Most business owners today know that having a web site is an essential component of marketing. In the past, the choices were to hire a professional web designer, hire a local teenager to create a site for mall money, or learn to do it yourself. Often the last two options, which were the least expensive, were how small businesses had to go. The results are often not what businesses need to grow, reach, and impress new potential customers.
In the last few years, the options for small businesses to get a site developed have changed dramatically. There are now sophisticated “site builder” tools available to small business owners, bundled with many web hosting packages. By using templates, and a content management system to manage updates to the site, it became easier to set up and maintain a web site, and many development companies have canned this functionality, for a fee. Hosting providers are increasingly offering tools to automate the web site building process, and with good reason. This new option has many benefits, as long as the business owner recognizes that there are trade offs and limitations to getting a web site this way.
One of the biggest attractions for site building tools is the cost. It won’t necessarily cost less to get your site this way, but it does provide a way to spread the cost over time. It still costs money – for example, you can pay $50 per month for the next two years, or $1,200. But this cost very often includes hosting, and a domain name, along with a lot of features which would cost more individually, so it really can save money. For a small business wanting ecommerce, it can be even more attractive because to have a custom built, full featured e-commerce site can easily cost thousands of dollars.
For the “do it yourselfer,” site building https://www.alexandremthefrenchy.com/ tools are a boon because they make web site building seem so easy – just click here, enter that, and voila – you have a web site. At least, that is the perception! Of course, professional web designers know there are a few more things to know, but we do find some irony in the fact that web developers, in their quest to improve and better the web, have made themselves optional. Most site building tools today are very robust, making it simple to add forms, searching, maps, guest books, calendars, and a whole variety of elements to a web site. Even better, the hosting company sometimes offers an entire suite of services – the site builder, email marketing, search engine optimization and statistics, all in one package along with the hosting.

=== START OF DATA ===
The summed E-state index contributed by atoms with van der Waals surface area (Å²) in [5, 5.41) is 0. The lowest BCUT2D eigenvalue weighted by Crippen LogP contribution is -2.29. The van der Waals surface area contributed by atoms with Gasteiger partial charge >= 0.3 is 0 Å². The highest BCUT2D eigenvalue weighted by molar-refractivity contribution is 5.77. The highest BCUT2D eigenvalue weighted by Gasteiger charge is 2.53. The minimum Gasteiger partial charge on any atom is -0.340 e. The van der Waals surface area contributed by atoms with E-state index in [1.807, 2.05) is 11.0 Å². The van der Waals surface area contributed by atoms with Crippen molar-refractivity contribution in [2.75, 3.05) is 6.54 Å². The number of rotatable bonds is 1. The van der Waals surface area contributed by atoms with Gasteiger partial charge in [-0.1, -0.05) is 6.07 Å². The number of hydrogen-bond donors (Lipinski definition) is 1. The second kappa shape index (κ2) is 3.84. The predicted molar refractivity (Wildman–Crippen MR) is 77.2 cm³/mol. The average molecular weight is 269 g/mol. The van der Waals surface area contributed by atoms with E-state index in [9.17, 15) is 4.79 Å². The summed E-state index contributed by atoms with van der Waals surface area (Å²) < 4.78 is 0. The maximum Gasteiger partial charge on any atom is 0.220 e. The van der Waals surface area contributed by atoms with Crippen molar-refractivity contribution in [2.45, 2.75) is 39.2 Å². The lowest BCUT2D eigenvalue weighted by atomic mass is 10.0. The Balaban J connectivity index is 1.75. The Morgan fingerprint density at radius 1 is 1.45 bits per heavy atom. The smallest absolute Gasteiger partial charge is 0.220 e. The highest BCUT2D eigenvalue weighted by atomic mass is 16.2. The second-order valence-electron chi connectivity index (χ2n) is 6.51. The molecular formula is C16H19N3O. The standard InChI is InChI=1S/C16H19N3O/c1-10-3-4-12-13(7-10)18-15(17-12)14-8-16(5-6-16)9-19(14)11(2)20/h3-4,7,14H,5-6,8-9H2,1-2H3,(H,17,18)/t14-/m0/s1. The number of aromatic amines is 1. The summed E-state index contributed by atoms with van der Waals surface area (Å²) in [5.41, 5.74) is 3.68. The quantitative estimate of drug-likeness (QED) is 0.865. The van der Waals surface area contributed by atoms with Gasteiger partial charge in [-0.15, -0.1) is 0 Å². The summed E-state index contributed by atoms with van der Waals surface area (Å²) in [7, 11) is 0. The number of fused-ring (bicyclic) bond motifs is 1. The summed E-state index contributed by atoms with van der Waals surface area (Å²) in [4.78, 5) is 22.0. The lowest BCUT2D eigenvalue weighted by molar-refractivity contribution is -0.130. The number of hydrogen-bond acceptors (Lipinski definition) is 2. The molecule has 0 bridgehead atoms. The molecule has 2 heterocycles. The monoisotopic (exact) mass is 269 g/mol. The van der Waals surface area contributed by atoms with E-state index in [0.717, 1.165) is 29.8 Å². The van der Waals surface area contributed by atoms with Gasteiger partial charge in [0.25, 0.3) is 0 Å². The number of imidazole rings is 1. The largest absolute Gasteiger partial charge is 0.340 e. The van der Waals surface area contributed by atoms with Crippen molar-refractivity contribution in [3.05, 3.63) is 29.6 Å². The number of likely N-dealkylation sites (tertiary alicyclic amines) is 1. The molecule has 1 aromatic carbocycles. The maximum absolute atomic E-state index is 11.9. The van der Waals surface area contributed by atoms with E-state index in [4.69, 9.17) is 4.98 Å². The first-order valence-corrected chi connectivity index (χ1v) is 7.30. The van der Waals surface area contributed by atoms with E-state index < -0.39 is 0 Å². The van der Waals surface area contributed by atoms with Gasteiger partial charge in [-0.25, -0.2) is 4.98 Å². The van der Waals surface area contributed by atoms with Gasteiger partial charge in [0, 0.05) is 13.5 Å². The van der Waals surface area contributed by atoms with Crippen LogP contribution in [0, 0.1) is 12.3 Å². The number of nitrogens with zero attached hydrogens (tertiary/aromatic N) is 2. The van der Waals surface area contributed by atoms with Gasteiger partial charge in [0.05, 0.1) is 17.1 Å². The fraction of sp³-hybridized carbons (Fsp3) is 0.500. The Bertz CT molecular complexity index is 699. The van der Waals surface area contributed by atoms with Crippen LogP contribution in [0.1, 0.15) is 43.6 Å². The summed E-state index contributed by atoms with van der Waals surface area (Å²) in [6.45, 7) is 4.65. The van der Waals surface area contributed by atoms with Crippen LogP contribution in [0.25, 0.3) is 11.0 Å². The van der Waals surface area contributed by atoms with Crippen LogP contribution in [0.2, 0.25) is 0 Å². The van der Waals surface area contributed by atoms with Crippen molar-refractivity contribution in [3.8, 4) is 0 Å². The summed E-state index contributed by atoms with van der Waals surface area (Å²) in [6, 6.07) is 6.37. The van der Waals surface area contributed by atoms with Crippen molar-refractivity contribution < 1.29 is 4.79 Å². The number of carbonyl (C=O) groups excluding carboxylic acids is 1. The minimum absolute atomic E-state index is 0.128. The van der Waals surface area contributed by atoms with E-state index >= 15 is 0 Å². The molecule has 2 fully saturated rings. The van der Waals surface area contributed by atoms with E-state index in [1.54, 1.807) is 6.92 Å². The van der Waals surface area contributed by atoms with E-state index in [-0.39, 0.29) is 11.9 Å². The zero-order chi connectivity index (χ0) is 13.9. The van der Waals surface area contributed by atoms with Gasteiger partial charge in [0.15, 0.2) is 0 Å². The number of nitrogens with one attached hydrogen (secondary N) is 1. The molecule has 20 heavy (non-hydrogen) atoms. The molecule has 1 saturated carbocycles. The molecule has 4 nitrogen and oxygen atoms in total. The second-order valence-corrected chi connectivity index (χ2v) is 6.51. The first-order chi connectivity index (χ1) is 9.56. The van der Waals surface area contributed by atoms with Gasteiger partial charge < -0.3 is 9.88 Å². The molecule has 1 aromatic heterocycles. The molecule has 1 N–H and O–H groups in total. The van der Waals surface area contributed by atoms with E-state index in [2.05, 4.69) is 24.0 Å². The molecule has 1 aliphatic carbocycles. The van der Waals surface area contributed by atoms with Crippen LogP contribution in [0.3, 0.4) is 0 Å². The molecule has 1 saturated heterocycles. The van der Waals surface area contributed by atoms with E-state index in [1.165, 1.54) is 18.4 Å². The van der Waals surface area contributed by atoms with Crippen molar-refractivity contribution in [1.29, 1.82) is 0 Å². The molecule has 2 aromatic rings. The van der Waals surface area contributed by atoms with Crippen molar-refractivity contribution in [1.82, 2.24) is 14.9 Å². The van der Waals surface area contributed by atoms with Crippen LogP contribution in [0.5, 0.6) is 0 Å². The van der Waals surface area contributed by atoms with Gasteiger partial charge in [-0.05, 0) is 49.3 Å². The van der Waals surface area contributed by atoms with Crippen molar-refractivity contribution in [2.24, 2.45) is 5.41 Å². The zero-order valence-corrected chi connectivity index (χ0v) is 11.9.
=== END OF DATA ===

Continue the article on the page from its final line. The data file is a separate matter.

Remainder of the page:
So, why would anyone hire a professional? First, the site building tools, though increasingly robust, often lack in design and layout flexibility. For example, they might depend on a standard layout that has a banner across the top, menu down the side. If you want to have your navigation across the top and perhaps a sub banner under it, you might not have that option. Many businesses have already outgrown their first or second site, and want something customized to their business. Since all site builders differ, it is possible that you could want features and functionality within your site which is not available within the system. Still, some site builders support development languages like PHP, making it possible to customize the site with the help of a programmer. Some site builders include ecommerce, but they do not all do it the same way. A few utilize PayPal™ – but not credit cards. Some use a particular credit card processing service and won’t accommodate anything else. The bottom line is that it is important to look at sites that were built using the tool you’re considering and research all of the features that are included; to be sure that everything you want to do is possible.
There is also a possibility that the service will require you to keep some branding on the site telling people that you used their tool. This is more common with the free site builders – which pay for themselves by putting ads on your site. If your goal is to build a business web site, it’s really not worth sacrificing your professional image by getting something free, which screams CHEAP.